This is why films like GMO OMG feel more grounded than those that land an interview with Oprah Winfrey, for example. Documentary as an artform was created with the intention to bring reality and presence to those who are not present. There is a lot to be gained by adding the personal experience and life back into the story we’re trying to tell. Josh Fox does this effectively in Gasland (though I acknowledge this particular film has its own set of controversies)

However, after I’ve spent 500 words raving about the authenticity of Seifert’s sophomore film, one thing did irk me:

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The above image is a bit difficult to read, because it was a screenshot I took from the credit sequence of GMO OMG. It shows the sponsors the filmmakers would like to thank, among which are Chipotle,  and Silk. These two food providers recently became GMO-Free, Silk announcing a few years ago and Chipotle only earlier this month. While these are great gestures–however symbolic–it does make me wonder if GMO-Free is beginning seen now by many companies as lucrative terms to be marketed like “all-natural” and “organic.” So I did a little research.

GMO free food that wants to be labeled officially as such will seek the Non-GMO Project Verification Seal which is awards to foods containing under 1% GMOs. But products without the project’s approval can still use the term GMO-Free. The Non-GMO Project’s website states:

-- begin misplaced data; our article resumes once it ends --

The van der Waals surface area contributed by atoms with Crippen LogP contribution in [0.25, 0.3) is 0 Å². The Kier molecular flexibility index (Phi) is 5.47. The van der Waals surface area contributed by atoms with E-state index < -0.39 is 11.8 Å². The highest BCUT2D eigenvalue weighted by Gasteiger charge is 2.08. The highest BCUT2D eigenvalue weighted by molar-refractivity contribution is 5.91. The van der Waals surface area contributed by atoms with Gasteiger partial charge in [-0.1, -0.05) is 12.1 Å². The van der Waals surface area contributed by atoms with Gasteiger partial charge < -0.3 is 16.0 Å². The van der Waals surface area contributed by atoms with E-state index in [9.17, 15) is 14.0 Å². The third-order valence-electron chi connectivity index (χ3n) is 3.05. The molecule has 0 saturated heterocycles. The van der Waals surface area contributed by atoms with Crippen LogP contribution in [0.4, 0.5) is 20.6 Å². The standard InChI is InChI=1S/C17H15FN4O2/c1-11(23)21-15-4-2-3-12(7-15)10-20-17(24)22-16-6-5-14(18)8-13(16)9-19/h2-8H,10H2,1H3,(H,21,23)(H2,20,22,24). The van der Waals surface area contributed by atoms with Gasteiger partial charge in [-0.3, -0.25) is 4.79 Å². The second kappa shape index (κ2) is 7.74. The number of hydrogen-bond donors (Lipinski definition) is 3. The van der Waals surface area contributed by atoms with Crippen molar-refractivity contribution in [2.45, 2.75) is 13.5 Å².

“While you may see other claims regarding GMO status (e.g. “GMO free”), these are really not legally or scientifically defensible, and they are not verified by a third party. The Non-GMO Project is the only organization offering independent verification of testing and GMO controls for products in the U.S. and Canada.”

On the other side of things, GMO-laden companies like Monsanto have been preparing to defend themselves as filmmakers, reporters, and bloggers (ahem) build momentum against them. Monsanto has a section of its website dedicated to answer consumer questions about GMO product safety. The tactic throughout the article is clear: reiterate the lack of supposed scientific consensus.

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Screenshot from Monsanto’s website (1 of 2)
Screenshot from Monsanto's website (1 of 2)
Screenshot from Monsanto’s website (1 of 2)

More from their campaign:

It’s clear they are prepared for the fight. It seems, especially in the post-An Inconvenient Truthworld, that documentaries may be the sharpest weapons we have on our side. For me, it is comforting to know we have Jeremy Seifert in our arsenal.